World Aids Day: Our efforts in fighting disease must not be eroded - First lady

"The importance of this day reminds us that we still have not won the war."

In Summary

• There is a critical need for increased awareness and resources for prevention and treatment of HIV, especially amongst the youth.

• Through Beyond Zero, I committed to support Government efforts towards achieving our national targets to heed the global call towards ending HIV.

First lady Margaret Kenyatta.
First lady Margaret Kenyatta.
Image: PSCU

The World Aids Day day is set aside to raise awareness of the HIV pandemic. It calls on us to unite and reaffirm our commitment to stop new HIV infections, support those infected and affected by HIV, and remember those who have lost their lives due to Aids.

Thirty-two years since World Aids Day was first dedicated towards awareness and global solidarity in the Aids response, the importance of this day reminds us that we still have not won the war.

This year’s theme emphasizes Global Solidarity, Shared Responsibility. It calls on us to come together as a community to scale up our efforts towards ending HIV, protecting people living with Aids and shielding those who are most at risk.

 
 

We are reminded that our efforts will continue to be challenged because of the changing health landscape, especially this year when the whole world’s attention has been focused on the Covid-19 pandemic.

This pandemic has heightened our attention towards the vulnerability of the human race. It has challenged our realization of the delicate complexity of our health systems and it has reminded us that we must remain resilient.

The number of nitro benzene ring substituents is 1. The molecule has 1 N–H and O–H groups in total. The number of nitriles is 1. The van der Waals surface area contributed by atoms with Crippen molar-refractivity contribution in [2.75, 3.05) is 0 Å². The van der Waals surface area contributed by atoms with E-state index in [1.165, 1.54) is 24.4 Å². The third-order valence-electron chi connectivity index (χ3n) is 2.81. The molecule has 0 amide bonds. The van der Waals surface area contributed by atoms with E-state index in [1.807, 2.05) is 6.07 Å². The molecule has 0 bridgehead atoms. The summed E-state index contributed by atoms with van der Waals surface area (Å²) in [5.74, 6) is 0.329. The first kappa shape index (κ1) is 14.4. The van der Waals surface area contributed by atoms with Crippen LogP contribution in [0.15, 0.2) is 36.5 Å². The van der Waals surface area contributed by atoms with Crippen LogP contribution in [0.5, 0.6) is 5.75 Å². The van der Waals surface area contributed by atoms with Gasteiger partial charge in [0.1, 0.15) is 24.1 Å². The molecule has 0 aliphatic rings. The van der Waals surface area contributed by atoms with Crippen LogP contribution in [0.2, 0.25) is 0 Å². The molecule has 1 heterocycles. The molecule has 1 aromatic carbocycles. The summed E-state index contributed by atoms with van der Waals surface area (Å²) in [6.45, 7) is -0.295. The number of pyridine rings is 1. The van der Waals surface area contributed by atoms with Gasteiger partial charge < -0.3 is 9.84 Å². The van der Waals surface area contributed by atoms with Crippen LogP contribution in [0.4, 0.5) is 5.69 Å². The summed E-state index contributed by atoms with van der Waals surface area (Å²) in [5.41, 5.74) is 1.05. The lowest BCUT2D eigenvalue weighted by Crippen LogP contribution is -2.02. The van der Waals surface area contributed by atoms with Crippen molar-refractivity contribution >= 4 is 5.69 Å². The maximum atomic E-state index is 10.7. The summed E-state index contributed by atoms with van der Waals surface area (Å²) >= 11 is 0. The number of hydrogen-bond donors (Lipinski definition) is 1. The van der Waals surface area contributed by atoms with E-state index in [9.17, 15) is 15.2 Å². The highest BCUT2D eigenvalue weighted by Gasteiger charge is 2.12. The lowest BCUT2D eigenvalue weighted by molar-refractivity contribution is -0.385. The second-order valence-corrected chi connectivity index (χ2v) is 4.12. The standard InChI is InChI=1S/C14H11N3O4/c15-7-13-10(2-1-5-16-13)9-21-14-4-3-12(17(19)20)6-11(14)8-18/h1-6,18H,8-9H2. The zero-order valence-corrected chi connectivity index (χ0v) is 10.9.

Kenya’s HIV prevalence rates over the years have come down considerably to less than 4.5 per cent; this shows a positive trajectory that has required both individual and collective effort.

Our efforts have won us recognition on issues concerning the protection of women and children and the promotion of equal opportunities towards their health and development.  

Our efforts must not be eroded; our gains must continue towards the global end to HIV.

There is a critical need for increased awareness and resources for prevention and treatment of HIV especially amongst our youth, and more work to protect people living with Aids from stigma and discrimination.

Through Beyond Zero, I committed to support Government efforts towards achieving our national targets to heed the global call towards ending HIV.

 

I strongly advocate for zero new infections and zero mother to child transmission of HIV.

I continue to encourage mothers to attend at least four antenatal checks where they can receive free testing. For seropositive mothers, please attend post-natal clinics and adhere to the prescribed antiretroviral treatment protocol.

 

I congratulate all county government efforts towards increased investment and resources to fight this virus through their Elimination of Mother to Child Transmission of HIV Business Plans; these are critical vehicles for target setting and tracking.

I urge for more collaboration, resource allocation and support through partnerships with national and international partners to scale up and expand access to prevent the spread of HIV for our mothers, our children and our youth.

I applaud the work of our community health workers for their tireless work and dedication to ensure that pregnant mothers in their community deliver their babies in a health facility and receive proper health care.

I am confident that together, we can achieve our national prevalence target of 0% through our collective actions.